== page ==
NSDS Guidelines update process

 The NSDS Guidelines update process

PARIS21 developed the first NSDS Guidelines in 2004. Based upon a decade of experience in almost one hundred countries, the NSDS guidelines have been revisited in order to enhance and adapt the tool based on assessments made and the views of users and producers within the changing development context. On 2 April 2014, the NSDS guidelines 2.0 were officially launched at the PARIS21 Annual Meetings.

Since then, the NSDS Guidelines are updated on an annual basis, based on experience and feedback from users in all continents, changes in the international agenda, and new approaches and innovations developed by practitioners, with the aim to create a living document that is updated on a continuous basis to keep abreast with the changing global, regional and national environment. To answer this evolving context, and in order to monitor the evolution of the NSDS Guidelines in an efficient and structured manner, the PARIS21 Secretariat has established an NSDS Guidelines Reference Group with experts from countries and organisations from all regions. The updates approved by the Reference Group are included in the website each year in April.

Why NSDS guidelines annual updates?

Share good practices

Most of all the necessary elements for designing, implementing and managing the National Strategy for the Development of Statistics (NSDS) process were present in the previous guidelines. However, the structure of the document (organised in 10 chapters) was not always easy to handle since it was mainly theoretical and not always illustrated by concrete examples or good practices. By 2015, nearly 100 developing countries have gained considerable experience in the NSDS process, and every year new NSDSs are prepared, implemented, and evaluated. In addition new tools are developed to support countries in the preparation, costing, planning and evaluation of their NSDSs. The latest good practices and the new tools are integrated and made accessible on this website.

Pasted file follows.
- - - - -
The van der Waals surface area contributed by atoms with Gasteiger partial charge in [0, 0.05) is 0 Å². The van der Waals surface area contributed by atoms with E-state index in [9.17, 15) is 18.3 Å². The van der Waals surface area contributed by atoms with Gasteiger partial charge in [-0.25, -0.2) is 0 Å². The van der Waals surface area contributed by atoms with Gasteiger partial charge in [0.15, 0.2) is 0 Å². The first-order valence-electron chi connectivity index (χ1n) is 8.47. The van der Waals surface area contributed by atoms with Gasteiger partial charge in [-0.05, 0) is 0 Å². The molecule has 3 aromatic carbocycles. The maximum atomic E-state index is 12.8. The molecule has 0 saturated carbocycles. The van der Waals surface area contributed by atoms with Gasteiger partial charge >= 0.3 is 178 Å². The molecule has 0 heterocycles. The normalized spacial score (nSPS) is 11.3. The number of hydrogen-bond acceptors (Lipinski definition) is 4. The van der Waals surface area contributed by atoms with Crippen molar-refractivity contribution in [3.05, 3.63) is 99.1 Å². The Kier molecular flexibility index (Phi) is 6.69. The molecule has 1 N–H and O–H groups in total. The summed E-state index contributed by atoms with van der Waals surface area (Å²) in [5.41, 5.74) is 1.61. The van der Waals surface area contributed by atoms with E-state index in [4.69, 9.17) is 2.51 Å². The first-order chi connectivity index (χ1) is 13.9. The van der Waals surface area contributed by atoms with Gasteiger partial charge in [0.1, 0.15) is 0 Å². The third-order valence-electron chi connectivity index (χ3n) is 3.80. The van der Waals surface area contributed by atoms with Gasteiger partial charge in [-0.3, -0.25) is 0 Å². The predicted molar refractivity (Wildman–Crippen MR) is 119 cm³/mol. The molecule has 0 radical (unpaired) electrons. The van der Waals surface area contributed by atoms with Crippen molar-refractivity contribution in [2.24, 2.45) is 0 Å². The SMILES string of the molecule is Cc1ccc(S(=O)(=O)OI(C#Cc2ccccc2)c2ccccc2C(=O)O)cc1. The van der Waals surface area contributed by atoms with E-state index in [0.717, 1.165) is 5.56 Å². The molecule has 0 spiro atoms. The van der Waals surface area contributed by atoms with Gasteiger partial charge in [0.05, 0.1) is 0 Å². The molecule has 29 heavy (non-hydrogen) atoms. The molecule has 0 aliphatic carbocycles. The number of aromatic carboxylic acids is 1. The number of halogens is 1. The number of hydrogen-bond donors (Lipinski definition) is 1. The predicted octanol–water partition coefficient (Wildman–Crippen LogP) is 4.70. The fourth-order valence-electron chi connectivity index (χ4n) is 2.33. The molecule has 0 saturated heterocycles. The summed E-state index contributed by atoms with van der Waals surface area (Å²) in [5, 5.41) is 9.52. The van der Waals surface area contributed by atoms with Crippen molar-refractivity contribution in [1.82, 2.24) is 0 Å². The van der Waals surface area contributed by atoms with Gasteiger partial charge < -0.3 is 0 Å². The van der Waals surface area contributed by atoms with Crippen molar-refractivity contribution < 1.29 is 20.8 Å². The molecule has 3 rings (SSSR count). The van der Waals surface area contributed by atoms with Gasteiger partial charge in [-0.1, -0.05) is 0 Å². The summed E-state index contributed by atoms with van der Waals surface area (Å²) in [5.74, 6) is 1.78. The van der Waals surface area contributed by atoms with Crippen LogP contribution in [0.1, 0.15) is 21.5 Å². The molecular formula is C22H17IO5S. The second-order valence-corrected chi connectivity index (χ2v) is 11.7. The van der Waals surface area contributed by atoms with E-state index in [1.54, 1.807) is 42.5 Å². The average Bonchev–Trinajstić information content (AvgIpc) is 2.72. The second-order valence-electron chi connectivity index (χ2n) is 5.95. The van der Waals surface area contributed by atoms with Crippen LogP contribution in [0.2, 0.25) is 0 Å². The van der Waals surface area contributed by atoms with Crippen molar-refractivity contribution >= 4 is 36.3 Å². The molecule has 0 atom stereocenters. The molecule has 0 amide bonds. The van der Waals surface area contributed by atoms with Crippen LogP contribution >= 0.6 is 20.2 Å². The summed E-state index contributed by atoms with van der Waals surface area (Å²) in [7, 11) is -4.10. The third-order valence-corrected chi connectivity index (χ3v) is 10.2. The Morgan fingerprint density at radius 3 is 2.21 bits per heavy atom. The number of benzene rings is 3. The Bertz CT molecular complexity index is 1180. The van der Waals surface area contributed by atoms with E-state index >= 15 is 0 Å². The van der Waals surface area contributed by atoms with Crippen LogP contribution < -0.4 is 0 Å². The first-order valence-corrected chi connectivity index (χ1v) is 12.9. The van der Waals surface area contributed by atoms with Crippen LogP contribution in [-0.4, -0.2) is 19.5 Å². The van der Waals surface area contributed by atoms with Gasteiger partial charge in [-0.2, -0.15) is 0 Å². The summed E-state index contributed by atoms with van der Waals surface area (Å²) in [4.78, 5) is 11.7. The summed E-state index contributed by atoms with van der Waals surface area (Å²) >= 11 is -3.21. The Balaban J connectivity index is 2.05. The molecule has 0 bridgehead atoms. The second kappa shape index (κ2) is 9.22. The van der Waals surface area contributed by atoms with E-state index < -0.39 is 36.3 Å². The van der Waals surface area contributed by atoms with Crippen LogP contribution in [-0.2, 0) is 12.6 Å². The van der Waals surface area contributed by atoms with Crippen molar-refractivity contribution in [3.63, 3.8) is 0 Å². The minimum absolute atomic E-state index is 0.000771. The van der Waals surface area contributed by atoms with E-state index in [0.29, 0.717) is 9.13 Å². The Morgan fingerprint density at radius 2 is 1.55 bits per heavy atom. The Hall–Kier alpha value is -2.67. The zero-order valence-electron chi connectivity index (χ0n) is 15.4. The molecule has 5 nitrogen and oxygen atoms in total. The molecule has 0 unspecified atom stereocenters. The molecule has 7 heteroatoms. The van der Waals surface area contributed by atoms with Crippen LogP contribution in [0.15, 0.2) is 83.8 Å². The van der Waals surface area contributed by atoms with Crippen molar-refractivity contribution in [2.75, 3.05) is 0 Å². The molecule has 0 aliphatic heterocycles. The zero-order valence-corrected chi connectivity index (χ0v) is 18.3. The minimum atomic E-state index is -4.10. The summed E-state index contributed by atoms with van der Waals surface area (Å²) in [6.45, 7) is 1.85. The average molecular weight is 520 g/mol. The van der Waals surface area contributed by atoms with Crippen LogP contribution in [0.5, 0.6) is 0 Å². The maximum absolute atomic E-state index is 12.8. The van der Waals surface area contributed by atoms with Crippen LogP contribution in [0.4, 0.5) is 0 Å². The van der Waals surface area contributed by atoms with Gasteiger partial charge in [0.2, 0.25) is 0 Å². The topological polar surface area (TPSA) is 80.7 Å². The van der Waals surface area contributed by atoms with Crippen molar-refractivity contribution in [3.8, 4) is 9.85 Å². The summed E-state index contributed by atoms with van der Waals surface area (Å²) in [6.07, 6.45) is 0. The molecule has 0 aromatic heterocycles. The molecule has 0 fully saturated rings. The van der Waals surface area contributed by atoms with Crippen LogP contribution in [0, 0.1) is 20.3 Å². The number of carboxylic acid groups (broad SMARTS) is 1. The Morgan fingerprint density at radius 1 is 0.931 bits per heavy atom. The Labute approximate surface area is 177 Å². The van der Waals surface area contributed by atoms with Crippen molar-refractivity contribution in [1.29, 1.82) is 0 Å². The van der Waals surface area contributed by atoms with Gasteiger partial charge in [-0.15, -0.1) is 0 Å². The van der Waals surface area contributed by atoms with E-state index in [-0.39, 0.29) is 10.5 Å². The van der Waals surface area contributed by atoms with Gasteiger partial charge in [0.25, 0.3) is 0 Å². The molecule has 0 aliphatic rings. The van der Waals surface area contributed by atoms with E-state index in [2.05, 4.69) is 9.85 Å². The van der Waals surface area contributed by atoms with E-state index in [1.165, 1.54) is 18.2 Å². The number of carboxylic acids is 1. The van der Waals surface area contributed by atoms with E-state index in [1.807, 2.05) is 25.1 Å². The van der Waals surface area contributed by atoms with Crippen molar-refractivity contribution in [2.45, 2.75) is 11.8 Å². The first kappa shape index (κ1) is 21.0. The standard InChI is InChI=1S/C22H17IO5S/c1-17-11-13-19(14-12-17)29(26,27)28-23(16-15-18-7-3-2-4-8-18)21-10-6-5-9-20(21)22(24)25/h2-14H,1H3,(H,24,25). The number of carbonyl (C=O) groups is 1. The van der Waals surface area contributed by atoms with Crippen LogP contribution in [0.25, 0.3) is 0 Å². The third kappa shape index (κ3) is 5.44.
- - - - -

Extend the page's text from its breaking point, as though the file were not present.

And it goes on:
Adapt to a changing context

The statistical “environment” is in constant evolution and a meaningful number of international statistical initiatives have a direct impact on the National Statistical System (NSS) strategic management. New norms and standards have been adopted while several international initiatives in the field of statistics are to be progressively taken into account by the NSS (MDGs/SDGs, GDDS, SDDS, NQAF, DQAF, SNA 2008, IPC, Gender, Agricultural Global Strategy, SEEA, Data Revolution, Global Partnership on Sustainable Development Data, etc.). Not to mention also the evolving regional and national development agendas and new financial instruments for funding statistics. It should not be ignored that countries are implementing a second or even a third strategy.  

Respond to specific situations

Besides achieving a standard approach to the NSDS, there are other more specific situations to be dealt with: Regional Strategies (RSDS) to be articulated with several national ones, sectoral statistics strategies components of the national strategy, specific approaches for fragile states or small island states statistical systems, for federal states, or for subnational statistics relationship with national ones.  


There is no intention here to propose a one size-fits-all conception of what the strategic management of the National Statistical System in developing countries ought to be, nor which strategies are the best. Strategic management is not new and existed before PARIS21 was created; the PARIS21 Secretariat proposed the NSDS approach to countries as a robust, holistic, participatory and country-owned process to formally decide what will be done during the next 4 to 5 years in order to ensure that better statistics and better analyses of these statistics are made available.